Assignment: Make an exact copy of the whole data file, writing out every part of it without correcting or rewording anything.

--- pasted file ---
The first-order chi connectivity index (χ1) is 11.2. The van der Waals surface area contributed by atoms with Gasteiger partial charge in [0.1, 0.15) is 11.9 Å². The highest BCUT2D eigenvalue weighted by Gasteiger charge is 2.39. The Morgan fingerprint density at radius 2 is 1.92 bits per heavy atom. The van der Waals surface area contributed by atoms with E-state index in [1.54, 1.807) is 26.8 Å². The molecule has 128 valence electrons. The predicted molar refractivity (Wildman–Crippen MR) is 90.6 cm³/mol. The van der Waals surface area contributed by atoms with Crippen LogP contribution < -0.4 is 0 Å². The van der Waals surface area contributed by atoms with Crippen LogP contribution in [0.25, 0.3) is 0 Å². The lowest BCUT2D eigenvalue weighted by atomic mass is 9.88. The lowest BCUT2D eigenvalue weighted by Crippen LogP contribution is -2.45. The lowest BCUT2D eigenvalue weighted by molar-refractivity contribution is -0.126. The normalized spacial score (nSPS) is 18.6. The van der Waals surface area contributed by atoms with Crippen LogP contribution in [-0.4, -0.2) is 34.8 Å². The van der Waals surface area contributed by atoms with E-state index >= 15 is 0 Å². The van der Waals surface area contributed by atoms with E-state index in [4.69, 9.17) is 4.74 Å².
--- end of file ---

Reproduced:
The first-order chi connectivity index (χ1) is 11.2. The van der Waals surface area contributed by atoms with Gasteiger partial charge in [0.1, 0.15) is 11.9 Å². The highest BCUT2D eigenvalue weighted by Gasteiger charge is 2.39. The Morgan fingerprint density at radius 2 is 1.92 bits per heavy atom. The van der Waals surface area contributed by atoms with E-state index in [1.54, 1.807) is 26.8 Å². The molecule has 128 valence electrons. The predicted molar refractivity (Wildman–Crippen MR) is 90.6 cm³/mol. The van der Waals surface area contributed by atoms with Crippen LogP contribution < -0.4 is 0 Å². The van der Waals surface area contributed by atoms with Crippen LogP contribution in [0.25, 0.3) is 0 Å². The lowest BCUT2D eigenvalue weighted by atomic mass is 9.88. The lowest BCUT2D eigenvalue weighted by Crippen LogP contribution is -2.45. The lowest BCUT2D eigenvalue weighted by molar-refractivity contribution is -0.126. The normalized spacial score (nSPS) is 18.6. The van der Waals surface area contributed by atoms with Crippen LogP contribution in [-0.4, -0.2) is 34.8 Å². The van der Waals surface area contributed by atoms with E-state index >= 15 is 0 Å². The van der Waals surface area contributed by atoms with E-state index in [4.69, 9.17) is 4.74 Å².